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The faucet has a leak. Valve stem has a white plastic base rather than a typical washer with screw.

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"deep six" it
American Standard brass is ****!

Posted on Dec 30, 2010

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Posted on Jan 02, 2017

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How do I change the washer on faucet


1. turn off water under sink 1st both of them
2.remove the handle screw on top or allen screw under bottom of handle pry off
3.crescent wrench unscrew valve remove
4.on bottom of stem unscrew remove washer{replace the "O" ring on the stem while out}
5. put back and turn on water check for leaks,
Hope this helps let me know Mike

Jan 03, 2016 | Globe Union Glacier Bay 8 In Double Handle...

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How to repair a washer-type faucet


REPAIRING A LEAKY WASHER-TYPE FAUCET

  • Washer-type faucets work with a rubber or composition washer that closes onto a metal washer seat (Fig. 1). The washer can become hardened, worn or the seat wears, causing the faucet to leak. You can close the faucet tighter to stop the leaking temporarily, but this increases the internal damage to the faucet.

  • To repair the leak, first turn off the water. If there's a shutoff valve beneath the fixture, turn off the water at that point. Otherwise, turn it off at the main house shutoff valve in the basement, utility room, or crawlspace. Turn off the hot water supply at the water heater.

  • Take the faucet apart by removing the handle (this may not be necessary on some older faucets). Loosen the Phillips-head screw, which usually is beneath a decorative cap in the center of the handle. The cap either unscrews or snaps off when you pry it with a knife blade. If you must use pliers on decorative faucet parts, pad them with electrical tape or cloth to protect the finish. And take special care with the plastic parts found on many modern faucets. Next, lift or pry the handle off its broached stem. Unscrew the packing nut beneath the handle, exposing the rest of the stem. Remove the stem by rotating it in the "on" direction. It will thread out. Reinstall the handle if you have difficulty turning it (Fig. 1). Clean chips from the faucet cavity, but do not use harsh abrasives or a file.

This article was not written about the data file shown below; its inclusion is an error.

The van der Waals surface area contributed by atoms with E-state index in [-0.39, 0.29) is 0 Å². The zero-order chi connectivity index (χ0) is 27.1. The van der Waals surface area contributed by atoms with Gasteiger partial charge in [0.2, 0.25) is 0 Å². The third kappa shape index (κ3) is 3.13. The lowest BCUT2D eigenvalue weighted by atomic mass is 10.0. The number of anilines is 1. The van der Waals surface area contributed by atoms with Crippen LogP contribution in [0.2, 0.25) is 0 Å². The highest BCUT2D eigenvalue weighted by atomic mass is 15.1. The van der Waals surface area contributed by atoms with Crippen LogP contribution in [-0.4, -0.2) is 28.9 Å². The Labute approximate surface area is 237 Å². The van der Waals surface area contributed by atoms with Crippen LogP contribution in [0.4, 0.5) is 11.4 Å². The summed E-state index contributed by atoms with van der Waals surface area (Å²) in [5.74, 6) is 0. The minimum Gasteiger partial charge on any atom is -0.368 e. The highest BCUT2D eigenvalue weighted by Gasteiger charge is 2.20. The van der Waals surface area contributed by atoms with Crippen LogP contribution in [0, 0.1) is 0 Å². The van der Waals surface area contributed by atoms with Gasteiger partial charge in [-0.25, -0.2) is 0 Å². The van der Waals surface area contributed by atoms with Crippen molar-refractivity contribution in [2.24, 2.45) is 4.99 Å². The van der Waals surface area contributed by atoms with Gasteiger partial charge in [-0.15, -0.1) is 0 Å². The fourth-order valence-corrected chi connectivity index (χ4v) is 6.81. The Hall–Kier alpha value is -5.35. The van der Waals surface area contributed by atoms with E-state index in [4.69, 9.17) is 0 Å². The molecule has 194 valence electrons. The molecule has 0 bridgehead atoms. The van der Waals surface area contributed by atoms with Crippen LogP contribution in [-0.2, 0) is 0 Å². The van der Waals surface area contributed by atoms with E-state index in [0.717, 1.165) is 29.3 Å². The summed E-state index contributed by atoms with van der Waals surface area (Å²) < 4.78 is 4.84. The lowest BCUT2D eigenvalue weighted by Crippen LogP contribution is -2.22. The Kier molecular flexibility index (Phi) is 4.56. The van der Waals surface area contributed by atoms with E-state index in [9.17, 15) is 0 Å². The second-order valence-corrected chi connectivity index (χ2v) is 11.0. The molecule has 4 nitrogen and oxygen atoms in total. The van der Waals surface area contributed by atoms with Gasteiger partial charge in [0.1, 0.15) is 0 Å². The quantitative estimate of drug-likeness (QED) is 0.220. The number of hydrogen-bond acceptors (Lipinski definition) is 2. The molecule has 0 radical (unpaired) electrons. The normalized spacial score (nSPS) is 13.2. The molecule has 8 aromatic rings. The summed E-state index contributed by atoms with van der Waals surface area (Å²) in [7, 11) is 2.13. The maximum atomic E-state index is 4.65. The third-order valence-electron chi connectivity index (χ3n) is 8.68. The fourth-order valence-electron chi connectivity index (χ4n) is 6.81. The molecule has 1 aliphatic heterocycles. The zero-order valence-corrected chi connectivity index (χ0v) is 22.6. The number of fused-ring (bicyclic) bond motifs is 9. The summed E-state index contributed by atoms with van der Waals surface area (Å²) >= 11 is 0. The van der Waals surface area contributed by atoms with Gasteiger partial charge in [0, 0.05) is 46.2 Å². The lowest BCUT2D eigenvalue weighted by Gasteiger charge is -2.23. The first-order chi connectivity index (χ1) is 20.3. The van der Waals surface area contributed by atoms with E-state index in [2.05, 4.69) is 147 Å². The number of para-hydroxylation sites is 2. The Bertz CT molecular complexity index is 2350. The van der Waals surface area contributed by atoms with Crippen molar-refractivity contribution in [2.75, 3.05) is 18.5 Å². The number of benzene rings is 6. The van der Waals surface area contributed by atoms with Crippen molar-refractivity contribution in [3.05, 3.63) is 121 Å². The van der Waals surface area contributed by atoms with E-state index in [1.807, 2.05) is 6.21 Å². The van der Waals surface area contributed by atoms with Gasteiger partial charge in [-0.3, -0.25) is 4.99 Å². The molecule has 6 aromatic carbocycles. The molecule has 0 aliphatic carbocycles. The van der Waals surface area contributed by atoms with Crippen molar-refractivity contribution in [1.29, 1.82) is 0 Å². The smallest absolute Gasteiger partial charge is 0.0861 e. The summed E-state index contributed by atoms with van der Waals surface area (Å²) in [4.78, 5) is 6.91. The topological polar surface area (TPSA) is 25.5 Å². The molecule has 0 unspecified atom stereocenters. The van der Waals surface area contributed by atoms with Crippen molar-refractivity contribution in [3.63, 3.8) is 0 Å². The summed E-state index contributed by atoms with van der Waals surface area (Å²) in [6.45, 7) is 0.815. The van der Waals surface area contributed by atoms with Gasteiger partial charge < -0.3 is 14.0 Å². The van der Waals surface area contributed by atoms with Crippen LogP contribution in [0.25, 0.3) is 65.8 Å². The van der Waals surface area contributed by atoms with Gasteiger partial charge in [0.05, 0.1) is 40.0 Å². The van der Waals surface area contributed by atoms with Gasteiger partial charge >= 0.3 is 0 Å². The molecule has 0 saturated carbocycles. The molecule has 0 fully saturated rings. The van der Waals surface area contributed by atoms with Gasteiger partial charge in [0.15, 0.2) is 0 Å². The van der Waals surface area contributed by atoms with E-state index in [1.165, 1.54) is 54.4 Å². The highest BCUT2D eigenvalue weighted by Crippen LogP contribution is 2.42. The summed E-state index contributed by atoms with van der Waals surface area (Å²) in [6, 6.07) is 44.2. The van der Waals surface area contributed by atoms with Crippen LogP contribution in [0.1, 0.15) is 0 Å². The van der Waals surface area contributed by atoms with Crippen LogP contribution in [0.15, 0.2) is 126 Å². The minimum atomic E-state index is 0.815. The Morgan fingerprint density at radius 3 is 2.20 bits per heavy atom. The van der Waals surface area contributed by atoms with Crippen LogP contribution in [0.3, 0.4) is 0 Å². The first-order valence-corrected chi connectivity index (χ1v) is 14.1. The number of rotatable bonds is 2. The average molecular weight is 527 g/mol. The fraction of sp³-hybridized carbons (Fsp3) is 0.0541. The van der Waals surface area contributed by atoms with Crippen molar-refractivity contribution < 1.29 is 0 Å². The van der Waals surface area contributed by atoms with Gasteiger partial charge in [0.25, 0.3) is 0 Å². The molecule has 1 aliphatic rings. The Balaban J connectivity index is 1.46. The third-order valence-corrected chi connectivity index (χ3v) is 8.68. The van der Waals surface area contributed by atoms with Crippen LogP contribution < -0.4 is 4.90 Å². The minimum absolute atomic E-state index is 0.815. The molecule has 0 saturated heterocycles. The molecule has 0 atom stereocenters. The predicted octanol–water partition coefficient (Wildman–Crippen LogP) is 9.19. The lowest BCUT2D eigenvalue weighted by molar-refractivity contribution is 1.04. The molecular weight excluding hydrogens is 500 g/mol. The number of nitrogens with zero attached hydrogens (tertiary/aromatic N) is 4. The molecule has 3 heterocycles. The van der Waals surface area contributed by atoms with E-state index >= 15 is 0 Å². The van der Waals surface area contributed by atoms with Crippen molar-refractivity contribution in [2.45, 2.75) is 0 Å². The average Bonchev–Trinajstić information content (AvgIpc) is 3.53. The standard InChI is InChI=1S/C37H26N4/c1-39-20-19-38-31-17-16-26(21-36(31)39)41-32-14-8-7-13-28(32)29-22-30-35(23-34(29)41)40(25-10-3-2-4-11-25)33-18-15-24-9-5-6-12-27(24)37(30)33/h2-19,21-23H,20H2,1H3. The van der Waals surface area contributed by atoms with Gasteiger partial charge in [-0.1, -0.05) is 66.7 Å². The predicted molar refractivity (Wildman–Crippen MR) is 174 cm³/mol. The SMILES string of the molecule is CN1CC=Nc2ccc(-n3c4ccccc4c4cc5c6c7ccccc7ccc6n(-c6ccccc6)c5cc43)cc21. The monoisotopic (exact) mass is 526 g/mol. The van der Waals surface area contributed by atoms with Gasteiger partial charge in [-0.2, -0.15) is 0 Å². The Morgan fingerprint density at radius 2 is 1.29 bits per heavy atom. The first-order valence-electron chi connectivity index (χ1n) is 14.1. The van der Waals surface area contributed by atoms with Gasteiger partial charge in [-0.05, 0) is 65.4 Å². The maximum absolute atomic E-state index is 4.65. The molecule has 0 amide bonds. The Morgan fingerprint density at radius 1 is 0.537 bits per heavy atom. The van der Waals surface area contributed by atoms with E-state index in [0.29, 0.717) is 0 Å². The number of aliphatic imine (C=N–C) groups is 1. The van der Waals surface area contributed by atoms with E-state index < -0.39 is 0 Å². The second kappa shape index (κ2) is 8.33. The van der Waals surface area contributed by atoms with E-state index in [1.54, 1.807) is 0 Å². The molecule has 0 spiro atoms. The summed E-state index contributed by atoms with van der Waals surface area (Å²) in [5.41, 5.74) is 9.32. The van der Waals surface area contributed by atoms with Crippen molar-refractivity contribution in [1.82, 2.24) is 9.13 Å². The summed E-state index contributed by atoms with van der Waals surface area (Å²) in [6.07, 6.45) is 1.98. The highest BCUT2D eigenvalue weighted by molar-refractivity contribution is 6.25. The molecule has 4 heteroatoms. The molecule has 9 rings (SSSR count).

• Examine the stem. If the threads are badly corroded or worn, take it to your retailer and get a new stem to match. Clean the stem if it's dirty.

  • Now look at the washer, which is located on the lower end of the stem and held in place by a brass screw. If the washer is squeezed flat or has a groove worn in it, replace it–this should stop any dripping. Take the washer with you to your dealer to ensure an exact match in size and style. If the brass screw is damaged, too, replace it with a new brass screw.

  • The washer seat is located inside the faucet body. You probably can't determine if the washer seat is causing the leak just by looking at it. Any faucet that needs frequent washer replacement obviously has a damaged seat. The seat should either be refaced with a seat-dressing tool. A seat-dressing tool is not costly. Every home with washer-type faucets needs one. Use the tool according to the manufacturer's directions, placing it in the faucet along with the packing nut. Then rotate (Fig. 2) until the seat is smooth, and blow out the chips.

  • Some washer seats can be unthreaded and replaced. Check the faucet body with a flashlight to see if it has a square or hexagonal hole through its center or is slotted for a screwdriver; if so, it is replaceable. However, if the seat simply has a round hole through its center and no slots, it is not replaceable. In this case, dress it with a seat-dressing tool. To replace it, you'll need a faucet seat wrench, which comes with a combination of square and hex heads to fit most faucet seats. Turn the washer seat counterclockwise to loosen, clockwise to tighten (Fig. 3). Add a little silicone rubber sealant (RTV) or pipe joint compound around the threads of the seat before you install it to make it easier to remove during future repairs.

  • It's important to install the correct type of faucet washer (Fig. 1, bottom). A swiveling washer (C) is preferable to either (A) or (B). To install washer style (C), file the shoulder off the end of the stem, drill out the threads of the screw hole. Instead of rubbing against the seat as it closes, a swiveling washer closes with a straight-down, frictionless action – this allows it to outlast fixed washers.